“We are going to be having a meeting at the end of the month,” Ms. Koniuszy said. “Now they’re in the process of looking at the longer vision of what will best serve the valley.”
Just because the FamilySearch Library in Mesa is closed, does not mean that a person cannot use the resources of the church. The library is using a training center on the west side of the Mesa Temple from 9 a.m. to 11 a.m. Monday mornings until the Family Search Library is open for patrons.
The temple centers have been accessible to the general public since 1933, when the training center building opened. In 1993 the library moved to the east side and stayed there until it was closed for the renovations, Ms. Koniuszy said.
While researching one’s family, a person often discovers stories of ancestors he or she may never have heard of. Mr. Davies found out that one of his relatives baptized George Washington.
“It was neat to be able to see that connection and how close he was to George Washington, one of the founding fathers to this country,” Mr. Davies said.
Ms. Koniuszy has found out that she is related to Roger Williams, who was one of the puritan founders in Pennsylvania.
“He is actually my direct line great-grandfather like 20 or 18 or 17, something like that,” Ms. Koniuszy said. “But the best thing was being able to tie the family together and to find the documents that said this is little pieces of their lives.”
Ms. Pofahl grew up hearing stories of a great-grandfather who was a horrible man, she said.
“But as we studied and learned more about him, we have learned how he served in the war for a long, long time. He experienced horrible things and there’s more to him and these people than a little bit,” she said. “We learned that he actually was a good man and to me that matters. I want to share that with my kids.”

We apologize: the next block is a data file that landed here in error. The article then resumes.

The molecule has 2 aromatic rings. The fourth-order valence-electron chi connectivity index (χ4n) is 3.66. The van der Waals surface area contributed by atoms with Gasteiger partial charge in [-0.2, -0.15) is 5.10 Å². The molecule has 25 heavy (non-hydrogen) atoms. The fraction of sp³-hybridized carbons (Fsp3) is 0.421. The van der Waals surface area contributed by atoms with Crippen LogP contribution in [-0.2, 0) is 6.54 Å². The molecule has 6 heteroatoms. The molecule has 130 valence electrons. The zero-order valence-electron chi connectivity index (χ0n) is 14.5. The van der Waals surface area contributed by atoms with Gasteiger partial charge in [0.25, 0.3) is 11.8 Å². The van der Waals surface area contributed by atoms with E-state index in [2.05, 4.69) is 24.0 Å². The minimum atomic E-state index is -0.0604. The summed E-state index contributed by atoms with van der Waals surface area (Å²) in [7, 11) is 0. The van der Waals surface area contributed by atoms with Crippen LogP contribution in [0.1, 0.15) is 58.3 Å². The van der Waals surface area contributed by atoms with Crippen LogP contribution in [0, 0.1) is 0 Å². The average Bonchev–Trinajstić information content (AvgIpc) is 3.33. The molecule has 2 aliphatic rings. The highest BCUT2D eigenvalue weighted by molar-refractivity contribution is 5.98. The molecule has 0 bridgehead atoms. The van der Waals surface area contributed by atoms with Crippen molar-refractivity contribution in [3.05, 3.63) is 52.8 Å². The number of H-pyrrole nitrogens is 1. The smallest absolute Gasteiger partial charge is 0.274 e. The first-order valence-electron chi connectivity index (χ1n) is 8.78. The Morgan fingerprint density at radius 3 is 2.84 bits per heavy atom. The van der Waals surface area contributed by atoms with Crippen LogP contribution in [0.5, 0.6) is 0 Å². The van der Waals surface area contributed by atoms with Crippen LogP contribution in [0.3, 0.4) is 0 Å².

But not everything a person finds will be good stories.
“You find lots of in-laws and outlaws,” Ms. Koniuszy said.
There are six stakes in Queen Creek listed online. To find one near you, visit www.lds.org/maps
For more information on the Mesa Family Search Library, visit www.mesafsl.org. On the library’s website, there are free research templates to help get started. To conduct research while the center is closed, visit the training center on the west side of the Mesa Temple grounds.
The library is also sponsoring a Family History Conference on Oct. 24 at the Church’s Tempe Institute of Religion, 1000 S. McAllister on Arizona State University’s campus. Registration will open on Sept. 9 at www.mesafsl.org and those interested can sign up for any of the 55 classes being offered free of charge.
To access the church’s free family research website, visit www.familysearch.org. The Family Search Library has a phone number that is updated with information on the renovations; call 480-964-1200.